Kip I am so on your side on this one with one caveat. As long as no Jehovah Witnesses (JW’s) were around because as a church JW’s are not politically active unlike many other churches with theocratic desires. Theocrats are the ones deserving the wrath of hundreds of thousand gunmen. Not those trying to be Christ like and call mans heart to goodness so his behavior will change opposed to theocrats that want to legislate mans behavior to “goodness”. The theocratic way is actually satanic in nature.

    By the way I am not a JW I just have respect for them.

  4. December 9, 2007 at 9:43 pm

    Jehovah Witnesses are a religious cult. There have been stories reported that once a family member leaves Jehovah Witnesses the ones remaining have to break all ties.

    This article explains a lot.

    Sunday, February 13, 2000 The Halifax Herald Limited

    By Susan LeBlanc / Staff Reporter SUNDAY EXTRA

    ARNOLD FOX has kept it bottled up for 25 years.

    He doesn’t want to appear crazy.

    “People just don’t believe that these things take place, and they do,” says Fox, 67.

    The retired Fall River man says the Jehovah’s Witnesses had a role in the 1975 disappearance of his wife and two youngest children.

    Grief-stricken, Fox paid a private investigation company to pursue the family across Canada.

    But he has never seen them again.

    It’s a startling tale, which Randy Duplak, his lawyer at the time, remembers to this day.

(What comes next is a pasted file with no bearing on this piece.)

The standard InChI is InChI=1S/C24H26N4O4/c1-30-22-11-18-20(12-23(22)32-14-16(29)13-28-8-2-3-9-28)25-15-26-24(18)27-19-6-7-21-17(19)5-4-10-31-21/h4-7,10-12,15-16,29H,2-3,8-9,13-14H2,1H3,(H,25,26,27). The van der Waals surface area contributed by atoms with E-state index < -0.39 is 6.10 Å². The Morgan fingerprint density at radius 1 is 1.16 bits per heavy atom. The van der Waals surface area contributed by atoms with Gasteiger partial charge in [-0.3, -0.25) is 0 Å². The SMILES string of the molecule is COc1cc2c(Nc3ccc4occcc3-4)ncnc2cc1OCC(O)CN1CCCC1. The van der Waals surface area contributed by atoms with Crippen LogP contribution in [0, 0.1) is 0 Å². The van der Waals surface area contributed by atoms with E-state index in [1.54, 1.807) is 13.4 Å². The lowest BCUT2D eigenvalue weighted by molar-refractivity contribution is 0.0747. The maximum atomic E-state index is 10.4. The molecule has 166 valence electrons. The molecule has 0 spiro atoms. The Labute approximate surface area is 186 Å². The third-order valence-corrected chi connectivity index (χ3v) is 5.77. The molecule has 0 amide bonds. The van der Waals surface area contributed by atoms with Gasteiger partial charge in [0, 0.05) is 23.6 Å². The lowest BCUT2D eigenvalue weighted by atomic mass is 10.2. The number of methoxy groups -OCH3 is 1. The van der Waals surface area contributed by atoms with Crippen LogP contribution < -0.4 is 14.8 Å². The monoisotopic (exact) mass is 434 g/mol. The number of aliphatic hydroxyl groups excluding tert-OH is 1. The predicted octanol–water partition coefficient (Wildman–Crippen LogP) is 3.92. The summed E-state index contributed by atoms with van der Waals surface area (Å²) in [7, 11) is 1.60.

“It was an unbelievable scenario that people just wouldn’t co-operate, denied knowledge, denied knowing where his wife and children were,” says Duplak, now a provincial government lawyer.

    “It was almost like a spy game you see on a TV movie. You didn’t see it in real life.”

    Duplak says he had no reason to doubt Fox’s theory, because Fox appeared credible and had been “an insider” – a Witness – until being evicted from the group, or disfellowshipped, two months before his family vanished.

    Fox says smoking was the reason he was given for being kicked out of the Witness congregation in Dartmouth’s Woodlawn area. Smoking is still grounds for being disfellowshipped.

    Fox had smoked “for a thousand years . . . played the fiddle and drank and all that good stuff” after running away from his Halifax home, and his Jehovah’s Witness mother, at age 16.

    Within five or six years he returned and, on May 11, 1957, he married Catherine Lilley Brecknell in Bethany United Church in Halifax.

    Influenced by Fox’s mother, Catherine converted to the Witnesses. Fox got involved “to a degree,” though he says it was half-hearted.